Music Boxes have been around for hundreds of years. The pure and gentle sound of plucked metal tines resonating in a suitable surrounding box or sculpture is a warm and familiar experience for millions. Despite the recent revolutionary development of extremely inexpensive digital integrated circuits used to create music and sounds in all kinds of consumer products and toys, the old-fashioned music box persists. The sound is unique and still not trivial to duplicate inexpensively using other technology.

To produce that unmistakable sound, there have been many types and generations of mechanisms created over the years, but they all rely upon the same mechanical event to produce a tone: the plucking of a tuned metal tine by a passing pin or similar structure.

Apart from the sound, there has been more variety and inventiveness applied toward increasing the number of songs a music box can produce. Multiple tines tuned to different notes are typically contained on a “comb” positioned for contact with the passing pins. While many music box mechanisms operate by means of cylinders bristling with metal pins rotating adjacent to the tine comb, this has the significant disadvantages of limiting the song to the one cylinder as well as limiting the length of that song to the time it takes for the cylinder to rotate once fully around. Some mechanisms have employed replaceable cylinders, which solves the first problem, but not the second. Another variation employs replaceable metal or plastic disks having integrally-molded pins extending from a surface and positioned for contact with a tine comb. Such a system, however, has the exact same limitations as the replacement cylinders but whose disks are much cheaper to produce, insert or replace. Another variation employs a foldable length of punched paper tape driven past a plucking mechanism. This variation vastly increases the number of melodies or songs played, but requires that they be played in sequence as the length of punched paper traverses the plucking mechanism. This variation also requires the precise feeding of an end of the paper tape into the player—a somewhat cumbersome task—and also requires significant storage space for multiple tapes, e.g., retail storage space for stacking punched tapes containing various melodies, and user storage space for storing a plurality of purchased tapes. There have been other variations, too, that address these limitations in different ways, but usually more complicated, unreliable and excessively mechanical in nature.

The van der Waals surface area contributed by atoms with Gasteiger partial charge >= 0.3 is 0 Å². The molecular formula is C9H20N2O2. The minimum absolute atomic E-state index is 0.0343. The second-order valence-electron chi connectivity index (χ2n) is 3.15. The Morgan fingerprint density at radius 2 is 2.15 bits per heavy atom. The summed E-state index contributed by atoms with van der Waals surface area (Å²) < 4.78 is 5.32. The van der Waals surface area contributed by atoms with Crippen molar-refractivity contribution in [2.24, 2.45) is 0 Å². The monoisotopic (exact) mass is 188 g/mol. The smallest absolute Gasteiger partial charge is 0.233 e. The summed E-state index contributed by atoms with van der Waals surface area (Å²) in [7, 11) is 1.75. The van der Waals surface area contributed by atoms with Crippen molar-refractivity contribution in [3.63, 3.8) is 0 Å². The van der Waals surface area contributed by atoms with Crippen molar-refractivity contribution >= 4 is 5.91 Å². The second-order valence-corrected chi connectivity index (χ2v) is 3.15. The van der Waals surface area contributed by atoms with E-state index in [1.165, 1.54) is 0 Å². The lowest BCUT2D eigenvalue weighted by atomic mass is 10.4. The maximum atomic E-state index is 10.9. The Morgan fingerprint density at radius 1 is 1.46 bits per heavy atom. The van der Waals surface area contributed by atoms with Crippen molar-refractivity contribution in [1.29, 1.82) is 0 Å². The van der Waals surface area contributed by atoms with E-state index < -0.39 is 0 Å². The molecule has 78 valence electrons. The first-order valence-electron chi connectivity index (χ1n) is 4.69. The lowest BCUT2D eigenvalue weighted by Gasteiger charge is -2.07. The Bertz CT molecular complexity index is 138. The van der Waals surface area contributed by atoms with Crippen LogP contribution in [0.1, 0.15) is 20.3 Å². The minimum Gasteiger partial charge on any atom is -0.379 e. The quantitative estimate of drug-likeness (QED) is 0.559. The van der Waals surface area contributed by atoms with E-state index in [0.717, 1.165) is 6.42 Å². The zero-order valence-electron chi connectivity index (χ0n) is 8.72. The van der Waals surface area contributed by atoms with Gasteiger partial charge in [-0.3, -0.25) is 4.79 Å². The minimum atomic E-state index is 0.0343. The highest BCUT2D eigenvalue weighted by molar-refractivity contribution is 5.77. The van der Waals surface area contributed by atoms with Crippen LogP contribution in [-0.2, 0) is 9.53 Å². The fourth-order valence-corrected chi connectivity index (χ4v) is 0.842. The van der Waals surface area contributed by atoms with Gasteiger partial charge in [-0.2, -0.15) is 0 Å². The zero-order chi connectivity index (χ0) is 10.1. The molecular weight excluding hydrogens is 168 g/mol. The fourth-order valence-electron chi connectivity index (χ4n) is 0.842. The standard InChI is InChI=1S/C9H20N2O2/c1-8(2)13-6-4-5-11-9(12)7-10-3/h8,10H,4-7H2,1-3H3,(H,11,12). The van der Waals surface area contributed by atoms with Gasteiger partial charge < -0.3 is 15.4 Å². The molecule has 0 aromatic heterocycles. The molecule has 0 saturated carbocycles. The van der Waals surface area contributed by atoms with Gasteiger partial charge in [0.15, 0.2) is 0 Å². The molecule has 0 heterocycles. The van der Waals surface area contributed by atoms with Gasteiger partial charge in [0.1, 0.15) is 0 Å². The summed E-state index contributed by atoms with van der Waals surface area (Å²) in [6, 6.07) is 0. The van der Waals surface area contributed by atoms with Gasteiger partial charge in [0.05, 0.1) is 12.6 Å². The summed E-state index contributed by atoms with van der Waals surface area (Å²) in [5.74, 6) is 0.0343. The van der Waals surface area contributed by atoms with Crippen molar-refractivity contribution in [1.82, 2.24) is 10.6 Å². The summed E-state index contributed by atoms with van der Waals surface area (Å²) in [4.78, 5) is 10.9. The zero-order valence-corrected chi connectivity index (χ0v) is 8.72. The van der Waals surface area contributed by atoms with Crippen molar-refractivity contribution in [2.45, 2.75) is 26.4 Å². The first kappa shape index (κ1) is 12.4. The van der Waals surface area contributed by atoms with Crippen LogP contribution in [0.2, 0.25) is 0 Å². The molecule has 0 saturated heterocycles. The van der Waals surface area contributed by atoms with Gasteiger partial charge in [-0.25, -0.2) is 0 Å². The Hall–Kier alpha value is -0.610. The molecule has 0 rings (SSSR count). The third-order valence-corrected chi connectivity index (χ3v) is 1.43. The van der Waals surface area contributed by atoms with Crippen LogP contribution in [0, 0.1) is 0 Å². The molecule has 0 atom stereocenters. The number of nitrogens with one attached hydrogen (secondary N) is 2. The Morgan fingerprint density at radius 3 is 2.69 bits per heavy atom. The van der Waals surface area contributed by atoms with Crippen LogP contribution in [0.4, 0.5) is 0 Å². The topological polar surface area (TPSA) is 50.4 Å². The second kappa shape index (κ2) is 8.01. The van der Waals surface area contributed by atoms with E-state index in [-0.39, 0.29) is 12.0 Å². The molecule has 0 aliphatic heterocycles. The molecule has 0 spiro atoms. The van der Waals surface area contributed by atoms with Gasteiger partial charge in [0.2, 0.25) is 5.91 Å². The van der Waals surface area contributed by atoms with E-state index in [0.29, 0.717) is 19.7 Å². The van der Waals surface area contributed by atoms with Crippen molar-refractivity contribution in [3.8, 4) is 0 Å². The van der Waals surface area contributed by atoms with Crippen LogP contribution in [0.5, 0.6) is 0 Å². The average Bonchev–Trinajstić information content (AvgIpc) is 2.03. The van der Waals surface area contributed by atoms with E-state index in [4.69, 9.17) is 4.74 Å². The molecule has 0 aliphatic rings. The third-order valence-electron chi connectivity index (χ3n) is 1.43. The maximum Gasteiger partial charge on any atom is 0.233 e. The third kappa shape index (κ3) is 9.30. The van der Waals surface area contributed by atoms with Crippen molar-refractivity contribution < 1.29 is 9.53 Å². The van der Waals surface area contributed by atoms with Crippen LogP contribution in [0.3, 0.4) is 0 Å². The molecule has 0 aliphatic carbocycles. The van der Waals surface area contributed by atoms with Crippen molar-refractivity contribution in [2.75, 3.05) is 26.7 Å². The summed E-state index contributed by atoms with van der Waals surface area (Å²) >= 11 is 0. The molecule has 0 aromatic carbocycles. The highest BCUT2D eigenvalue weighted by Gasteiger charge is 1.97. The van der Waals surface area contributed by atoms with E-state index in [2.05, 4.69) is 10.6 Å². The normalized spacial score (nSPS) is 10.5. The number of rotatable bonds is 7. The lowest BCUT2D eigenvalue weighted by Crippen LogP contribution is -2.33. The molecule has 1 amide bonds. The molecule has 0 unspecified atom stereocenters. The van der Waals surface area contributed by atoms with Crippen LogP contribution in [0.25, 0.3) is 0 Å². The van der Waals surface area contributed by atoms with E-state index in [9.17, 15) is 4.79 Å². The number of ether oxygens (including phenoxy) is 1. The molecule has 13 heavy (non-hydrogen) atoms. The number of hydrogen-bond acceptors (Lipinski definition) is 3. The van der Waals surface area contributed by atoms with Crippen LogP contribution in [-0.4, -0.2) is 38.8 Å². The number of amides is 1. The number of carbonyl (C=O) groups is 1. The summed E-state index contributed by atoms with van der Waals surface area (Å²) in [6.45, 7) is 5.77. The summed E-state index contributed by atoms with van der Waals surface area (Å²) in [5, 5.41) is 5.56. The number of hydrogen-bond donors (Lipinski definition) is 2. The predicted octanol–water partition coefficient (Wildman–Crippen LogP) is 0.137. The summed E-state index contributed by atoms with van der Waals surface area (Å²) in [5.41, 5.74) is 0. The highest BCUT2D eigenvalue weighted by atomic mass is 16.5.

More generally, most such mechanical systems are limited in their musical agility: an ability to produce multiple notes both simultaneously, sequentially and precisely in time. If a mechanism tries to pluck too many tines at once, it can become mechanically loaded and then stall, while the precision of note placement in time, for rapid “arpeggios” and scale runs is limited by the mechanical precision of pins or holes in disks or paper tape. In addition, such prior art mechanical music boxes do not provide for variations in volume of selected notes or other special articulation and accent effects. Specifically, because of the relative position between a pin and a corresponding tine, the pin will engage the tine at precisely the same way for every occurrence, thereby producing a consistent note volume. While this is desirable for most occasions, in some situations it would be preferred to have a technique for varying the volume of the plucked notes.

It is also recognized that a music box system can be readily developed using a solenoid-driven pin reconfiguration technique on a rotating drum to strike tines on a comb. Such a system will allow for the playing of multiple melodies as dictated by the pin configurations. However, such a system will suffer from many of the drawbacks of the prior art as well as additional drawbacks. For example, such a system will require a relatively large amount of power, be more costly to the consumer, will present a significant mechanical drain on the rotating drum and motor, have low reliability, and require excess precision in order to play the selected melodies.

SUMMARY OF THE INVENTION

The present invention is directed to an electronic engine for generating acoustic musical notes that effectively duplicate and elaborate the tones generated from a conventional mechanical music box having tines and a mechanical actuator, such as a drum containing a plurality of pins which are positioned proximate the tines to strike the tines in a predetermined order to play a melody. In accordance with one embodiment, the electronic engine includes a memory containing data corresponding to a melody to be played, an electronic controller for retrieving the memory-stored data and producing a control signal, and at least one tone generating member. The tone generating member produces a corresponding musical note upon being moved. An actuator is provided in communication with the controller for generating, in response to the control signal, a temporary magnetic field. The actuator is positioned sufficiently close to the tone generating member to attract or repel it without requiring physical contact between the tone generating member and the actuator at the commencement of the attraction or repulsion. The creation and then discontinuance of the magnetic field by the actuator causes the tone generating member to vibrate to produce a corresponding musical note. By activating a plurality of tone generating members in any one of a plurality of sequences, numerous melodies can be played.

In a preferred embodiment, the magnetic field causes an attraction force between the tone generating member and the actuator.